In a nutshell: Substantive Research offers comparison analytics and discovery on investment research, ESG, market data pricing and products.
Supply and pricing in investment research and market data are opaque and it’s very hard for financial institutions to have confidence that they are maximising the value of these budgets. Once institutions gain access to data and insights from Substantive Research, they know how their payments and provider lists compare to peers, where the best-matched inputs can be sourced, and where pricing and supply trends are moving.
Amar: Mike knows how to throw an event and the Substantive Research Conference is a must-have for the research industry. Mike is a thought leader in this space and has taken showcasing substantive research content to provide price transparency in what has typically been an opaque research market.
Amar: Can you tell us about your background and how you became a founder?
Mike: I started my career at Euromoney Institutional Investor – ultimately becoming Publisher of Euromoney Magazine. I then moved to running sales at Ned Davis Research, a big independent investment research provider for over a thousand asset managers. This really helped me get a balanced understanding of how markets work, and how different the personalities are that work on the buy versus the sell side!
I had the idea for Substantive Research when a sales lead came in at Ned Davis. It was from a fund manager we’d been bombarding with marketing emails for a year. I picked up the call as the salesperson was at lunch – the fund manager said that he saw an email and wanted to go on trial. So I asked him “would you mind telling me why you ignored eleven emails and responded to the twelth from us?”. His reply was “I went out for dinner last night with an old colleague who had just flown in from the States. I said I needed some macro research with some timing signals that had a track record, and he said I should check out Ned Davis. So when your email came the next day I thought I’d get in touch.”
Within six months he was allocating huge amounts of budget our way as we were exactly what he needed. So my question was – if we could deliver that much value that quickly to him, why hadn’t he found us, or responded to us sooner? My research made me understand what an opaque, relationship-driven market research was, which made people think you couldn’t be efficient with your budgets. Launching Substantive Research was our response to how we thought you could be.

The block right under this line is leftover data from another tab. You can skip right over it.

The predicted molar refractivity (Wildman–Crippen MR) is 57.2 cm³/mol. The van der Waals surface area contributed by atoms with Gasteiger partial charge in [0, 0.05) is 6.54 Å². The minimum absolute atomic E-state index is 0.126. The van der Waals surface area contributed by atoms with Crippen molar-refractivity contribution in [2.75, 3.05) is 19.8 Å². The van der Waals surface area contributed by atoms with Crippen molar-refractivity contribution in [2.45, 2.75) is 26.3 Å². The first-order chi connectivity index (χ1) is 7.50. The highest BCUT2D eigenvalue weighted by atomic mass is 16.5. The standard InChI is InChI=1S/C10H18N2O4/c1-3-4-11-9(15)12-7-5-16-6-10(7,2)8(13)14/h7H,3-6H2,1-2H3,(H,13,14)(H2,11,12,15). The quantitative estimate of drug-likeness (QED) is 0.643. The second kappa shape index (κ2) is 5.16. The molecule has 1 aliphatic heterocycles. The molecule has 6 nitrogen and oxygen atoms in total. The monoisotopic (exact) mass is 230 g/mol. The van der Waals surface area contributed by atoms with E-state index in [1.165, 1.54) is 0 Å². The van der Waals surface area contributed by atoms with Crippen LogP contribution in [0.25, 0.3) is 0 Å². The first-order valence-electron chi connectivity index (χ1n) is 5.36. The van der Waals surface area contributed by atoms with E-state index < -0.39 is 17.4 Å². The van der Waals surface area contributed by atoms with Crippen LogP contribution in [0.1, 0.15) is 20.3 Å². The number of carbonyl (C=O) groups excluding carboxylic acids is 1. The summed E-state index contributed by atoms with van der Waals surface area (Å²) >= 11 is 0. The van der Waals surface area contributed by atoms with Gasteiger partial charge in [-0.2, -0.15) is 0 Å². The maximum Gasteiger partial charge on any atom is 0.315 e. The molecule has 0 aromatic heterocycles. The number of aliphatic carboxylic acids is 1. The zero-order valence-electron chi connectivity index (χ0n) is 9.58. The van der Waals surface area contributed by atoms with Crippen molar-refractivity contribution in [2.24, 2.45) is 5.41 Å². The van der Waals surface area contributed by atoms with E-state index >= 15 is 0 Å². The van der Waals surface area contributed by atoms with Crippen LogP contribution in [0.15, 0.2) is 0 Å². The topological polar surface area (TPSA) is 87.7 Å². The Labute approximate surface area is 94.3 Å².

Amar: What do you most enjoy about being an entrepreneur?
Mike: When you work for a big company, a lot of your creative potential gets used up figuring out how to cleverly mitigate the bureaucracy, politics and inertia inherent in large organisations. It is amazing to be able to harness creativity both in myself and the team exclusively to either make things work better or build new things. There’s no waste in our day!
Amar: What keeps you motivated?
Mike: It sounds trite, but when you watch someone’s personal growth accelerate and drive a lot of value, it’s fantastic. If you can align with their personal growth goals (which sometimes takes real effort), then you can get a virtuous cycle going which makes things functional, focused and much more fun.
Amar: What do you worry about when it comes to work?
Mike: The things that stress me out are generally obstacles to us doing what we need to do. I’ve been shocked at the financial and bureaucratic burden from HMRC and other government departments for startups. It’s hard enough to start a business, but at the beginning, so much of your time and money is wasted on that side of things. Apart from that, it’s always looking to avoid complacency. The only reason a new company can exist is because it does things better, and complacency has no part of that.
Amar: What’s your biggest business learning?
Mike: Product market fit is everything. If you ‘think’ you have it then you don’t. Everything else is a rounding error in comparison, so focus on that at the expense of everything else until you know you have it!
Amar: What advice would you give new and aspiring entrepreneurs?
Mike: Get your target market together regularly at events you create to discuss the challenges of your market, without selling to them at the same time. You learn more, which leads you to build better products, and they are ready to listen to you once you have.
Amar: Anything else to add when it comes to your experiences as a founder?
Mike: Everything takes a bit longer than you think, but you should still celebrate when you get there!
Amar: Tell us something people don’t know about you…
Mike: I am a frustrated musician who is now struggling through music theory, having dodged it the first time around, and having realised you can never get really good on an instrument without understanding the theory.
Amar: Who has inspired you through your journey and why?
Mike: I admire musicians (jazz especially!) and athletes. They combine immense talent with a grim determination to do the hard yards in practice and training to ensure flawless execution. Especially the ones who broke down barriers while doing so.
Amar: What is the most important quality to possess as a leader?
Mike: Lead by example – it’s hard to ask people to go that extra yard if you aren’t doing it yourself.